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Equity vs Debt Offering: What’s the Difference?

Companies often raise capital through offerings. When a company needs money to further grow its operations, it may look towards an offering. There are several types of offerings, however, including equity and debt. While they can both be used to raise capital, they aren’t the same. Equity and debt offerings work in different ways. What’s the difference between an equity and debt offering exactly?

Equity vs Debt Offering: What’s the Difference?

What Is an Equity Offering?

The most common type of securities-related offering, an equity offering involves a company selling stock units — or membership interest for limited liability companies (LLCs) — to investors.

Investors are often eager to buy stock units in companies because it earns them voting rights. At the same time, ownership of stock units can allow investors to make money from dividends. Dividends are payments made from a company to its shareholders in the form of free stock units. Most companies distribute dividends quarterly.

With an equity offering, companies can raise capital by selling ownership to an investor. Stock units are ownership. They can give investors voting rights as well as dividend payments

What Is a Debt Offering?

A debt offering, on the other hand, involves a company offering to borrow money from investors under the agreement that it will pay back the borrowed money, typically with interest. The company essentially sells a debt security to an investor. The investor won’t earn stock units or dividends from the sale. He or she will, however, earn money from interest payments.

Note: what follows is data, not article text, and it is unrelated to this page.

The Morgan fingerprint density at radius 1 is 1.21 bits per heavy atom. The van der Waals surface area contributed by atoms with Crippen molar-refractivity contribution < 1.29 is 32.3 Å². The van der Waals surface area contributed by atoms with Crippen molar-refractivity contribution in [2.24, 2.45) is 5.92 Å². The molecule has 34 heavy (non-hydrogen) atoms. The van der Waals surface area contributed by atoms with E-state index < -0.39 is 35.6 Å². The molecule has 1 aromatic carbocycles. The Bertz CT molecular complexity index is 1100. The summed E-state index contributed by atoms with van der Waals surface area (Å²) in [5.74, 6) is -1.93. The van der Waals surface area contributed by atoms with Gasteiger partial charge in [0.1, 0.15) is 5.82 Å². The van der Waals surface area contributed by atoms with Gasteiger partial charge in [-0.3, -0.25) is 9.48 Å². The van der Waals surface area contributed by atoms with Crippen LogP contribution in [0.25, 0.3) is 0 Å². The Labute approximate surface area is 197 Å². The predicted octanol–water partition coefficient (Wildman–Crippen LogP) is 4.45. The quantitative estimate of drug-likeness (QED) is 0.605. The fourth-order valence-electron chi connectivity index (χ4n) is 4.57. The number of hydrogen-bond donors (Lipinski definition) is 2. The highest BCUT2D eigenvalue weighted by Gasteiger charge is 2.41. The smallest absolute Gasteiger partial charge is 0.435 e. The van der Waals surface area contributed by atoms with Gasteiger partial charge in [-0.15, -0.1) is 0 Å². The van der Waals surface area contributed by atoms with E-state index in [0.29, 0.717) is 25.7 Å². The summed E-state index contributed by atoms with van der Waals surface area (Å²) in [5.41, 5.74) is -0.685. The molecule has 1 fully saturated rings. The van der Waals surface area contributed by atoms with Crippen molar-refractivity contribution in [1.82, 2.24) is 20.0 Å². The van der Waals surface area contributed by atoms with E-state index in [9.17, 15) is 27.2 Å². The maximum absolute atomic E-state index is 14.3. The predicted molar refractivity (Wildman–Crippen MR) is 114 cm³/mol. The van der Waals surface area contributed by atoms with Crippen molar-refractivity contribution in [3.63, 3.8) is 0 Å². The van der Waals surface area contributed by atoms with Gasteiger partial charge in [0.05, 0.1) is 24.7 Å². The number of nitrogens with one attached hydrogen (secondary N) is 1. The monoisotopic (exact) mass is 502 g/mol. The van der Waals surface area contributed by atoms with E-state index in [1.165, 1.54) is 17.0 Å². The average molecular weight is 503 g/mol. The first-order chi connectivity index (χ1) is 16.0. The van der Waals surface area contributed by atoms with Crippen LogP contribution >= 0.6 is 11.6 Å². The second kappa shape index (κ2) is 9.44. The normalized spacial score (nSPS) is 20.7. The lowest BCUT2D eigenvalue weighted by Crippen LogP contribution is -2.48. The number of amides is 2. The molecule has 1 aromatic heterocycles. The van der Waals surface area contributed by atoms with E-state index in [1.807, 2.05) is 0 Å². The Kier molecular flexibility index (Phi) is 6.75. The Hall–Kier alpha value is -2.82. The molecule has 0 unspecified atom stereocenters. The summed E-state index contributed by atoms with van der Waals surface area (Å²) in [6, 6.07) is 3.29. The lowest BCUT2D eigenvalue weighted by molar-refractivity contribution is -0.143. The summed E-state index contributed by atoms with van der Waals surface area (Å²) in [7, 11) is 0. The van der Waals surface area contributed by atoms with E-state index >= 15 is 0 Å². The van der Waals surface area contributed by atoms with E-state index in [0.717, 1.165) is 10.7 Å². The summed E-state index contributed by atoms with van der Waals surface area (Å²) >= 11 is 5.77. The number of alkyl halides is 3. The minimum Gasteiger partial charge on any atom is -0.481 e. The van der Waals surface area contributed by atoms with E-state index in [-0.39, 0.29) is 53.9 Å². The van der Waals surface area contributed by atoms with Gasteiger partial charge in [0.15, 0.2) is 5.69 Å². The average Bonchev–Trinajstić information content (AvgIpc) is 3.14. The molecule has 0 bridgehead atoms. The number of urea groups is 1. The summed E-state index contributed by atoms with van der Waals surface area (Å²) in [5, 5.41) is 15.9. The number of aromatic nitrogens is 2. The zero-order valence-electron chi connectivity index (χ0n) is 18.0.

Common examples of debt offerings include the sale of bonds and promissory notes. A bond is similar to a loan — only it occurs between a company and an investor. When selling a bond, an investor agrees to pay the company a specified amount of money for a given period of time. Conversely, the company agrees to pay back the investor with interest.

A promissory note is another type of debt offering. They typically have higher interest rates than bonds, making them attractive for investors. Bonds are long-term securities, whereas promissory notes are short-term securities. With their shorter duration, bonds carry risk more for investors, but the upside is that they tend to have higher rates. As a result, investors can make more money when buying promissory notes over bonds.

In Conclusion

An offering is an instrument used by companies to raise capital. Equity offerings involve the sale of stock units, whereas debt offerings involve the sale of bonds and promissory notes.

This article was brought to you by Intrepid Private Capital Group – A Global Financial Services Company. For more information on startup and business funding, or to complete a funding application, please visit our website.

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Intrepid Private Capital Group • October 9, 2020

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